I am continuing in January a series of blogs on human rights that I began in December: “Towards Human Rights.” The purpose of this blog series is to make the case for the implementation and acceptance of human rights as a global values system. It is based on my Human Rights: Towards a Universal Values System?
“…recognition of the inherent dignity and of the equal and inalienable rights of all members of the human family is the foundation of freedom, justice and peace in the world.” …Preamble to the Universal Declaration of Human Rights, 1948
Towards Human Rights as a Global Values System, part 12
By Dr. Denise R. Ames
A History and Philosophy of Human Rights
“Every religion emphasizes human improvement, love, respect for others, sharing other people’s suffering. On these lines every religion had more or less the same viewpoint and the same goal.” … Dali Lama (Tibetan Buddhism)
Buddhism currently has about 365 million followers and is the world’s 4th largest religion after Christianity, Islam and Hinduism. Little is known of the founder’s, Siddhartha Gautama (563-460 BCE), early life and no scribe wrote his biography during his lifetime. According to tradition, Siddhartha was born a prince in Kalinga, India.
As in the case with other religious leaders, miraculous stories described his birth to his mother, Maya, and father, the king of the Śãkyas clan. In one legend, he emerged from his mother’s side without causing her any pain. In another legend, the earth shook at his birth and as a newborn, he was showered with water. His family named him Siddhãrtha, the “one who has achieved his aim,” and Gautama was his clan name.
Raised as a Hindu, Siddhartha’s parents thought he would follow in his father’s footsteps as king. But his parents were deeply troubled by a prediction from a fortune teller, who said at his birth that he would either become a great monarch or a monk and a great
religious teacher. They wanted Siddhartha to follow into the kingship rather than into the life of a monk, so his parents raised him in a state of comfort and encouraged him to attach to earthly desires and pleasure. At the age of 16, he married his wife Yaśodharã and at the age of 29 they had their first son.
Shortly after his son’s birth, Siddhartha fell into an intensely troubled state when he spotted a helpless, elderly man suffering from advanced disease and a grieving family carrying the dead body of a family member to a cremation site. He reflected deeply upon the suffering brought about by old age, illness, and death and had a vision of a religious monk who led a calm life of meditation. These visions pushed him to follow the path of a monk and seek a spiritual solution to life’s problems brought about by human suffering. He left his wife, child, luxurious lifestyle, and future role as king in order to seek truth. It was not an unusual practice at the time for some men to leave their families and lead the life of a monk.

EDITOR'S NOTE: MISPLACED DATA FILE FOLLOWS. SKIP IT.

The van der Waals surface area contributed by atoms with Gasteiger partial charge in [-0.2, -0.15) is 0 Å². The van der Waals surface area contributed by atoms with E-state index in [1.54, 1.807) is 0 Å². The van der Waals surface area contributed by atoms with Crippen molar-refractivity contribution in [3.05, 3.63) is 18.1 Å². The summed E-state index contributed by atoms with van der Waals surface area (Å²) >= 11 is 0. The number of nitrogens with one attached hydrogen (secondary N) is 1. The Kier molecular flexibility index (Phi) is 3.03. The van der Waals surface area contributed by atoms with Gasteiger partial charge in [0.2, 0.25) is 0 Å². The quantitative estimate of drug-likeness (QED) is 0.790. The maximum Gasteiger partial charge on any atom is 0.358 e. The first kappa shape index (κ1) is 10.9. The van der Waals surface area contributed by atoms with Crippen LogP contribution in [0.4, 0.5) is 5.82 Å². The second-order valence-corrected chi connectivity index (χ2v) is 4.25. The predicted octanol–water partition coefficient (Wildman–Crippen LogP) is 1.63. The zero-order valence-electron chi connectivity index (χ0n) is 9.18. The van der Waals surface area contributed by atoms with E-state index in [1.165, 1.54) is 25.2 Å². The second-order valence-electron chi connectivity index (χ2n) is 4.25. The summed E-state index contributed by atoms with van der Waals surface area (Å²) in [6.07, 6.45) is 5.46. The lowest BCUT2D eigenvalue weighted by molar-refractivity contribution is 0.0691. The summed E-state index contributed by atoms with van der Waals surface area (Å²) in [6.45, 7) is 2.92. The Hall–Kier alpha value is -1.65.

He first tried meditation, and learned this valuable skill. However, meditation did not
last forever. He then joined a group of other monks in a forest where he practiced breath control and fasted intensely for six years. He skirted the edge of death by only eating a few grains of rice each day, but after suffering great physical pain, he abandoned this path. He realized that neither of the extremes he experienced would lead to enlightenment. Instead, he found the path to enlightenment – a state of freedom and release from suffering – was to pursue a middle way. For him, practicing moderation and meditation was the middle way.
One night, while seated underneath a large Bodhi tree, he experienced major spiritual breakthroughs and attained enlightenment – now he was known as “The Buddha” (the Awakened One). For seven days after his enlightenment he puzzled over his future:
whether to withdraw from the world and live a life of isolation or whether to reenter the world and teach his Middle Way. He decided to share his teachings with others. He wandered through Northeast India for decades, teaching all who would listen, eventually drawing tens of thousands of followers.
He later established an order of monks and nuns. His wife Yaśodharã became the first nun. In his late 70s, his health began to fail. After 45 years of teaching, he died of natural causes in a small town, Kuśinagara, at the age of 80.
About the Author:
Dr. Denise R. Ames is a long-time educator, grade 7-university, author of seven books, and president of an educational non-profit, Center for Global Awareness, based in Albuquerque, New Mexico. CGA provides books, resources, and services with a holistic, global- focused, and perspective-taking approach for their three programs: Global Awareness for Educators, books and resources for educators and students grade 9-university; Gather, Global Awareness Through Engaged Reflection, a self-organizing study and conversation program for adults focusing on seeing different perspectives of pressing global issues; and their most recent program Turn, Transformative Understanding and Reflection Network, which encourages lifelong and transformative learning to help us arrive at a place of personal and global well-being using a seven “path” approach.
For more information about the topic of human rights see Dr. Ames’ book Human Rights:Towards a Global Values System, $17.95, 225 pgs. Also available on Amazon.